Young Scholars Award

Each year, the SETC History/Theory/Criticism/Literature Committee invites submissions in all topics related to the broad categories of history, theory, criticism, and literature from graduate and undergraduate students.

2017 Graduate Scholar ~ Erin Stoneking

Erin Stoneking is a dramaturg and doctoral candidate in Theatre Arts at Cornell University. She holds a B.A. from UNC-Chapel Hill and a M.A. in Performance Studies from NYU. Her dissertation, Reenactment: Southern Nostalgia, Race, and the Performance of Memory, explores the multiple historic and contemporary U.S. Souths evoked by reenactment and theatrical revival and adaptation.

(Re)Performing the American Civil War: Time, Memory, and Nation-making in Paula Vogel’s A Civil War Christmas

Paula Vogel’s play A Civil War Christmas construes the Civil War as the birth-story of the United States, pointedly centering a runaway enslaved mother and her child as the holy family within a large and diverse ensemble. This paper argues that, in re-performing the Civil War onstage, Vogel’s play witnesses the traumatic past, even as it frequently and sentimentally elides the violence, racism, and aggressive sectionalism of history to imagine a better future in the present and in our own future. The play repeats the past, in other words, to revise it. Above all, Civil War Christmas enacts and bears witness to the persistence of the past in the present and the weight of the American Civil War in cultural and national memory. The play is not only commemorative of American history, but is invested in enlivening nineteenth-century history in the immediacy of live performance in order to define and maintain a broad, unified national identity in the present moment. In infusing the story of the Civil War with an anachronistic multicultural progressivism that ignores the time period’s harsher realities, Vogel presents a celebratory, therapeutic rehearsal—or, more literally, a pageant, in the sense of the word as “public celebration” or “religious drama”—of the United States as a united community, a nation that, though forged in blood, can achieve peace.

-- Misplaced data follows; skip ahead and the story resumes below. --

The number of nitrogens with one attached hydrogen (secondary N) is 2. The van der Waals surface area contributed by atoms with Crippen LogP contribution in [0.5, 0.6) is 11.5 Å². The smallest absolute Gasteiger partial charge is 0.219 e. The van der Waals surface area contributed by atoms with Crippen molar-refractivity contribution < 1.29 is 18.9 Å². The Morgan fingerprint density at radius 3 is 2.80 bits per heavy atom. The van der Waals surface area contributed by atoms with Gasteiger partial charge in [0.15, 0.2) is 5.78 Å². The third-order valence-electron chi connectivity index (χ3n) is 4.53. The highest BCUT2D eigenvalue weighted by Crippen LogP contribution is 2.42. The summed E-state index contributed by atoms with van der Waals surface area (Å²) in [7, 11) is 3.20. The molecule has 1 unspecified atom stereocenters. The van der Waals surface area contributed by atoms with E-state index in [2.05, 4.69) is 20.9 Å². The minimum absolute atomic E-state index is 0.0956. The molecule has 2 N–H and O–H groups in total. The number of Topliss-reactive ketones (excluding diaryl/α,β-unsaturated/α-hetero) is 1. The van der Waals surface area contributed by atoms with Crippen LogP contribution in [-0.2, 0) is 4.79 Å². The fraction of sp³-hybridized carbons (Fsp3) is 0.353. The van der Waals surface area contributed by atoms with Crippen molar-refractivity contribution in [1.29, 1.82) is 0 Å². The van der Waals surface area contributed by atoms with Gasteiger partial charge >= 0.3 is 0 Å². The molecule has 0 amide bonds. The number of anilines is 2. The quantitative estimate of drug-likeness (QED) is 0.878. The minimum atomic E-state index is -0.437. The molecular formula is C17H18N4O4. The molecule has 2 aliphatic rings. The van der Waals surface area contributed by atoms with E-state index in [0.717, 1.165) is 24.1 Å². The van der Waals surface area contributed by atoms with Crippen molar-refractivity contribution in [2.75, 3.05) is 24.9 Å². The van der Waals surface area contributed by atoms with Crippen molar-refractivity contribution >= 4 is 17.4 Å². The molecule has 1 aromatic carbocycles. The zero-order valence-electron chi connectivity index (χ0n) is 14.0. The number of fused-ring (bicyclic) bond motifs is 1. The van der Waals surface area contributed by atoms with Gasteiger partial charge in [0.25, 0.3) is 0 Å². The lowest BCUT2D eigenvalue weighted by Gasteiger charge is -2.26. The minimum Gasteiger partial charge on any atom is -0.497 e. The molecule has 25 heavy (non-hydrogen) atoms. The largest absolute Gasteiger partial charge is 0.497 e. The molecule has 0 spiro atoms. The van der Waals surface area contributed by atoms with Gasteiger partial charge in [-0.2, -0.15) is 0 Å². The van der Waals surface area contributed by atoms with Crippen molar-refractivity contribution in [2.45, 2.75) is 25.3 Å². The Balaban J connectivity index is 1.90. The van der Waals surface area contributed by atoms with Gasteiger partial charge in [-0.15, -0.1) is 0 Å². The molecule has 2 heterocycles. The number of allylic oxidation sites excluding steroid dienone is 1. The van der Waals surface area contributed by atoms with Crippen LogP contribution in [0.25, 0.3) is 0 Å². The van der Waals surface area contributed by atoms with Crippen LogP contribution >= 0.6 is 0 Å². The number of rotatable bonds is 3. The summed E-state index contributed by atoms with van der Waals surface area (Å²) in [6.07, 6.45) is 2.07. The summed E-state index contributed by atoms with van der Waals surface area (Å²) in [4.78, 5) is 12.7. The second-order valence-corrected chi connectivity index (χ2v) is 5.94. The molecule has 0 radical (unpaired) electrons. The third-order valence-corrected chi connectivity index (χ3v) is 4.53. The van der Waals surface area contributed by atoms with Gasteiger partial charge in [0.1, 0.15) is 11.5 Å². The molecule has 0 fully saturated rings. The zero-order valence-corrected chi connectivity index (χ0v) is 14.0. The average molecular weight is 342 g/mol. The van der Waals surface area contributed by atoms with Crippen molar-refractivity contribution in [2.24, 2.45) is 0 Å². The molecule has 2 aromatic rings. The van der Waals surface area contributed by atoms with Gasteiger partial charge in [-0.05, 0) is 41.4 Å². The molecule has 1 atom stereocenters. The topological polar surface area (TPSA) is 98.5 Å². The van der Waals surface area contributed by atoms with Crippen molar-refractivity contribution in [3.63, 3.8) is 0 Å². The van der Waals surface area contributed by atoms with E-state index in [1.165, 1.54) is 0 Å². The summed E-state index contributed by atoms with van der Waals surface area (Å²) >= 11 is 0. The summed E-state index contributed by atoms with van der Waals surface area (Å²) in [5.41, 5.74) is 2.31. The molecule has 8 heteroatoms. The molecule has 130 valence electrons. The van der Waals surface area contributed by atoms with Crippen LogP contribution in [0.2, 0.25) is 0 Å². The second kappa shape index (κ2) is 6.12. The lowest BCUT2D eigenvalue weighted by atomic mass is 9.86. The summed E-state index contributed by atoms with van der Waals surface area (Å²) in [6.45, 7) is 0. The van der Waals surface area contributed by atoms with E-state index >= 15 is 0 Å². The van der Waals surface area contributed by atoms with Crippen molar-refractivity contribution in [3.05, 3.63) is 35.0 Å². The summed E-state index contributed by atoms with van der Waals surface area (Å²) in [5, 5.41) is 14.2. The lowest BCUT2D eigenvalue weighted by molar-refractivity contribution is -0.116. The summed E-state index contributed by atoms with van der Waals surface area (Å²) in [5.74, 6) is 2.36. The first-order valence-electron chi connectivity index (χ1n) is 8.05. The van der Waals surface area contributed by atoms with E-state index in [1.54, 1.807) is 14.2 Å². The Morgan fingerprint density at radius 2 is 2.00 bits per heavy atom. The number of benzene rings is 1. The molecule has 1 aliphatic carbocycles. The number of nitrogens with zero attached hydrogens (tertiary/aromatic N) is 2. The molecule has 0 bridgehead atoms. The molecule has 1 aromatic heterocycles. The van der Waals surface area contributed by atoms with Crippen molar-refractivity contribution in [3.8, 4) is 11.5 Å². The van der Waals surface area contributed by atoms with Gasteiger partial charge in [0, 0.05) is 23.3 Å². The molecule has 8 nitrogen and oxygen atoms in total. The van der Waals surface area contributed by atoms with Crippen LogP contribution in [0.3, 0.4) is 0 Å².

2016 Undergraduate Scholar ~ Will Conard-Malley

Will Conard-Malley is currently a senior at Hobart and William Smith Colleges where he studies history, theatre, and music. He recently returned from a three-week immersion program studying the performing arts in Balinese culture. In addition to theatre, he plays the cello and sings in an a cappella group.

Towards a New Theatre: Edward Gordon Craig and the Durable Drama

Edward Gordon Craig is perhaps best known for his theoretical writings about the theatre. This paper argues that while his writings are often associated with the first part of the twentieth century, the ways in which he went about formulating them – especially with regard to his emphasis on non-western performance traditions – reveals that he had more in common with the 19th century imperialist mindset of conquest and exploitation. Craig’s decision to pick and choose elements of many east and southeast Asian performance traditions and fuse them in new ways, with no regard to their original context or culture of origin, reflects a worldview that is decidedly Eurocentric. While Craig was looking outside of Europe, he was doing so in order to reinvent western theatre. He felt that east and southeast Asian performance traditions preserved certain qualities that the ancient Greek theatre had possessed as well, and he believed that restoring these concepts — including the use of masks and puppets, as well as dance more than the spoken word — would create a drama that would surpass time and location, becoming even more immortal than the works of Shakespeare. This so-called “Durable Drama” would also require an aesthetic that was much cleaner and more minimalistic than the ornate stage scenery of western theatre in the late nineteenth and early twentieth centuries. The aesthetic that Craig wanted was also derived from non-western traditions, including Japanese Kabuki and Noh. While Craig’s intent may have been admirable — to create a new type of theatrical performance — his method of execution was to appropriate from multiple, vastly different cultures, separating the elements from their original context and significance.


One graduate and one undergraduate paper are chosen for presentation at the annual SETC Convention.

Submissions will open for the 69th annual SETC Convention in Mobile, AL, later this year. Check back for more details.

Award Winners Will Receive:

Winners must present their paper at the Young Scholars Panel held during the annual SETC Convention in order to collect prizes. If a winning author cannot attend, an alternate winner will be selected.

  • Cash prize
  • Free SETC Convention registration
  • Free SETC membership for one year
  • A ticket to the Friday Lunch during Convention

For more information, contact Young Scholars Award Chair Sarah McCarroll.